Grass in an expanding field: sensing the unmapped in Concrete Island

Research output: Contribution to journalArticle

Abstract

Ballard’s complex evocation of the spaces of Concrete Island (1974) belies the simplicity of the structures that surround them. Before the construction of the Westway in the late 1960s the huge motorway intersection was shown as a smooth plastic ribbon laid atop the grittiness of run down and densely occupied 19th century housing of North Kensington. The spaces between were not considered. But Concrete Island celebrates this disappearing domain by tracing out fragments of its history, drawing an archaeology, but also expanding the ways that architectural spaces may be understood by paying attention to their sensual qualities. This paper examines the ways that the spaces of Concrete Island can be understood in the context of Rosalind Krauss’s concept of the expanded field, and suggests that considering the novel as an example of the expanded field helps us to pay attention to ‘spaces between’. Situated at a very specific moment of change, in the arts and in technological advances, Ballard looks backwards and forwards in time, and questions the stability of time and place. By taking de Certeau’s understanding of the detailed movements of pedestrians in the city as analogous with writing, I seek to develop a way forward to the production of drawn responses that acknowledge this expanding field. My argument focuses on Ballard’s metaphorical use of tactile, material qualities, demonstrating how rapid changes in the environment may be felt through his representation of the grass that thrives in between the giant structures of the Westway and M4 motorways. By reference to historical and contemporary writing on the psychogeographic affects associated with walking through the urban environment, I reveal how Ballard tells the story of a destabilised understanding of place that is, all the same, responsive to human intervention.
Original languageEnglish
Pages (from-to)31-47
Number of pages17
JournalLiterary Geographies
Volume2
Issue number1
Publication statusPublished - 25 Aug 2016

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History
Art
Urban Environment
Simplicity
Archaeology
1960s
Giant
Kensington

Bibliographical note

© 2016 Sue Robertson. Licensed under a Creative Commons Attribution License

Keywords

  • expanded field
  • mobile practices
  • neglected landscapes
  • multi-sensory design

Cite this

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abstract = "Ballard’s complex evocation of the spaces of Concrete Island (1974) belies the simplicity of the structures that surround them. Before the construction of the Westway in the late 1960s the huge motorway intersection was shown as a smooth plastic ribbon laid atop the grittiness of run down and densely occupied 19th century housing of North Kensington. The spaces between were not considered. But Concrete Island celebrates this disappearing domain by tracing out fragments of its history, drawing an archaeology, but also expanding the ways that architectural spaces may be understood by paying attention to their sensual qualities. This paper examines the ways that the spaces of Concrete Island can be understood in the context of Rosalind Krauss’s concept of the expanded field, and suggests that considering the novel as an example of the expanded field helps us to pay attention to ‘spaces between’. Situated at a very specific moment of change, in the arts and in technological advances, Ballard looks backwards and forwards in time, and questions the stability of time and place. By taking de Certeau’s understanding of the detailed movements of pedestrians in the city as analogous with writing, I seek to develop a way forward to the production of drawn responses that acknowledge this expanding field. My argument focuses on Ballard’s metaphorical use of tactile, material qualities, demonstrating how rapid changes in the environment may be felt through his representation of the grass that thrives in between the giant structures of the Westway and M4 motorways. By reference to historical and contemporary writing on the psychogeographic affects associated with walking through the urban environment, I reveal how Ballard tells the story of a destabilised understanding of place that is, all the same, responsive to human intervention.",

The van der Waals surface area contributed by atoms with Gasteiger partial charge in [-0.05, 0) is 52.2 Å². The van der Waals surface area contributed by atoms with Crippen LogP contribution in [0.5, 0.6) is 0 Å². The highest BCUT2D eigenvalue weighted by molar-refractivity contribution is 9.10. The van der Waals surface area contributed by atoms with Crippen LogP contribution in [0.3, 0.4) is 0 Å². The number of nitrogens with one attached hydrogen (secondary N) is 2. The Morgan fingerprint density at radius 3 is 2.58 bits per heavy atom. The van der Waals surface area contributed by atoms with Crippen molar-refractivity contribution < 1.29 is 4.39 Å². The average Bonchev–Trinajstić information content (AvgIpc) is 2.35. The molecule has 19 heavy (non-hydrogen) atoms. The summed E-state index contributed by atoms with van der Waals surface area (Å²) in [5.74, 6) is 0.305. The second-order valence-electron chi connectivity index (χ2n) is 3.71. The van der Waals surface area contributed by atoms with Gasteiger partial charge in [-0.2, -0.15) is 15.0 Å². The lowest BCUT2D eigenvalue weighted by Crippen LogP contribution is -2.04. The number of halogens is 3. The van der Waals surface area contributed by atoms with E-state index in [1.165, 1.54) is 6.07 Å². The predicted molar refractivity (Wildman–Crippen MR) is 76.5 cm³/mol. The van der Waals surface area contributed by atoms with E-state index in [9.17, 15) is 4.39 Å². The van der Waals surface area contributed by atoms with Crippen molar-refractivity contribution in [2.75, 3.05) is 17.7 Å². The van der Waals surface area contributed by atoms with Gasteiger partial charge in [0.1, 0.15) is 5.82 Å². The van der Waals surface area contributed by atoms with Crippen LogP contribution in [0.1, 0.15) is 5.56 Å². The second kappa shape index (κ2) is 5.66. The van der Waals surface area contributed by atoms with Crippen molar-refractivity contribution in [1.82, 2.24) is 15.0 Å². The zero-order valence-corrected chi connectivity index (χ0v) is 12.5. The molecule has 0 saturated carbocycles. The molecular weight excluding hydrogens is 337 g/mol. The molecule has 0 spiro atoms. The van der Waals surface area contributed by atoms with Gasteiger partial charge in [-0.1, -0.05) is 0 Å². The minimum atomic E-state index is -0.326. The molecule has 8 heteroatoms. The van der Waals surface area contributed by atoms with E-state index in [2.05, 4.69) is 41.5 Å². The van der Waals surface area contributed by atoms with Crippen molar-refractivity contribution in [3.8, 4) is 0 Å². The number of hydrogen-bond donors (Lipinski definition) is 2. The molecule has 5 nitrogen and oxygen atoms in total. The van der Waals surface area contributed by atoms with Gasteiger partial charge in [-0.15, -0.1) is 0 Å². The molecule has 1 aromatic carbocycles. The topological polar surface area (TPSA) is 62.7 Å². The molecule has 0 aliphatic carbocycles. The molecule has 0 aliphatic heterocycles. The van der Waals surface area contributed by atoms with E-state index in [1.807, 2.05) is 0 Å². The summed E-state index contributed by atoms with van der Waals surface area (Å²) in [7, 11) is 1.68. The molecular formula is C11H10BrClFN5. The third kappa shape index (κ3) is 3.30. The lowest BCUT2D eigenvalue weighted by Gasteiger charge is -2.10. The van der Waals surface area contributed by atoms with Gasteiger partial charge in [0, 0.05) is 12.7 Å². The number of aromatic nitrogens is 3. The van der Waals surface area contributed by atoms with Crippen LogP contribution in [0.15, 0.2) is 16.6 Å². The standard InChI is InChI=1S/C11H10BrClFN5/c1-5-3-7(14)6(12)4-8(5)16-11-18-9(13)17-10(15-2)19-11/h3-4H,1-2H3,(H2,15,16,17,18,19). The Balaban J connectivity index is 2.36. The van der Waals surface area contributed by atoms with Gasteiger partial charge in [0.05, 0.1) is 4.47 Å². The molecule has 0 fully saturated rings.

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Grass in an expanding field: sensing the unmapped in Concrete Island. / Robertson, Susan.

In: Literary Geographies, Vol. 2, No. 1, 25.08.2016, p. 31-47.

Research output: Contribution to journalArticle

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